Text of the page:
USA

Trump Signs Order Banning Alipay and Other Chinese Apps

WASHINGTON—President Trump signed an executive order banning transactions with eight Chinese-connected apps, including the Alipay payment platform owned by Chinese billionaire

Jack Ma’s

Ant Group Co.

The order also bans transactions with the

WeChat

Pay app owned by Chinese tech giant Tencent Holdings Ltd., along with six other apps.

The order, which was signed on Tuesday, takes effect in 45 days, after Mr. Trump leaves office. It instructs Commerce Secretary

Wilbur Ross

to evaluate other apps that could pose a national security threat, and calls on the commerce secretary, the attorney general and the director of national intelligence to issue a report with recommendations to prevent the transfer of data from U.S. users to foreign adversaries.

Mr. Trump, in the order, said the apps can access private information from their users. That information could be used by the Chinese government to “track the locations of Federal employees and contractors, and build dossiers of personal information,” Mr. Trump said.

Alipay, a payment and lifestyle app with more than 1 billion users, is owned by Ant Group, the Chinese financial-technology giant controlled by Mr. Ma. An Ant representative had no immediate comment. A WeChat representative also had no immediate comment.

The new move comes after the Trump administration issued a pair of executive orders in August meant to impose new limits on the Chinese social-media apps TikTok and WeChat, citing national security concerns. Both orders have faced legal challenges.

The order banning downloads of Tencent’s WeChat was blocked by a federal judge in September shortly before it was scheduled to go into effect.

The Trump administration has sought to overturn the ruling. WeChat is a competitor of Alipay.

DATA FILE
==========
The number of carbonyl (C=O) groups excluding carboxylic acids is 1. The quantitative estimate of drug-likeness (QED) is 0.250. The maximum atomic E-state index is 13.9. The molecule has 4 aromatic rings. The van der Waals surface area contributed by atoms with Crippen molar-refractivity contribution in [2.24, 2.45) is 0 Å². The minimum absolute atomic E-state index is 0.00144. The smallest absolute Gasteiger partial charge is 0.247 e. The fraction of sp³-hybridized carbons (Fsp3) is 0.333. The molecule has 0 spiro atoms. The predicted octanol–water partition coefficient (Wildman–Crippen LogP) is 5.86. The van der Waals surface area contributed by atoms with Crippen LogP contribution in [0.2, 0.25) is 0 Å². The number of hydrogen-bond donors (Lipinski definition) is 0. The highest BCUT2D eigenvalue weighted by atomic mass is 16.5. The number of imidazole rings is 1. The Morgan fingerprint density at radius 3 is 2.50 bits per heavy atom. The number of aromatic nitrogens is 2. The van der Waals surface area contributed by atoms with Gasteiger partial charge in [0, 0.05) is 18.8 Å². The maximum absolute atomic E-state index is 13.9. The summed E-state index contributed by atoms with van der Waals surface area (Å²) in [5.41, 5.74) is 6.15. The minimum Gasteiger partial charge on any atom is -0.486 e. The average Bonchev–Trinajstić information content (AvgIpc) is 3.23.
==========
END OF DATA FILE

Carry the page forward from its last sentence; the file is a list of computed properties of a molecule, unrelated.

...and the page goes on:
U.S. companies who do business with China raised concerns about the potential scope of the WeChat executive order, arguing it could make them less competitive there. U.S. businesses might raise similar concerns about the new order.

Two federal judges also separately blocked the Trump administration’s TikTok ban from going into effect. The ban would have restricted U.S. companies from conducting transactions with TikTok, including hosting the company’s data and delivering the company’s content, which would have essentially made the app inoperable in the U.S.

In issuing its executive order calling on TikTok to effectively be shut down or sold to a U.S. company, the administration said it feared TikTok’s Chinese parent company ByteDance Ltd. could share information about U.S. users with the Chinese government, which the company said it would never do.

The Trump administration also has sought to restrict Chinese-based telecommunications firms such as Huawei Technologies Co. through executive orders. Those actions were aimed at securing U.S. networks but also appeared to undercut the Chinese firms’ competitiveness around the world when next-generation 5G wireless service is beginning to be made available.

Write to Andrew Restuccia at [email protected] and John D. McKinnon at [email protected]

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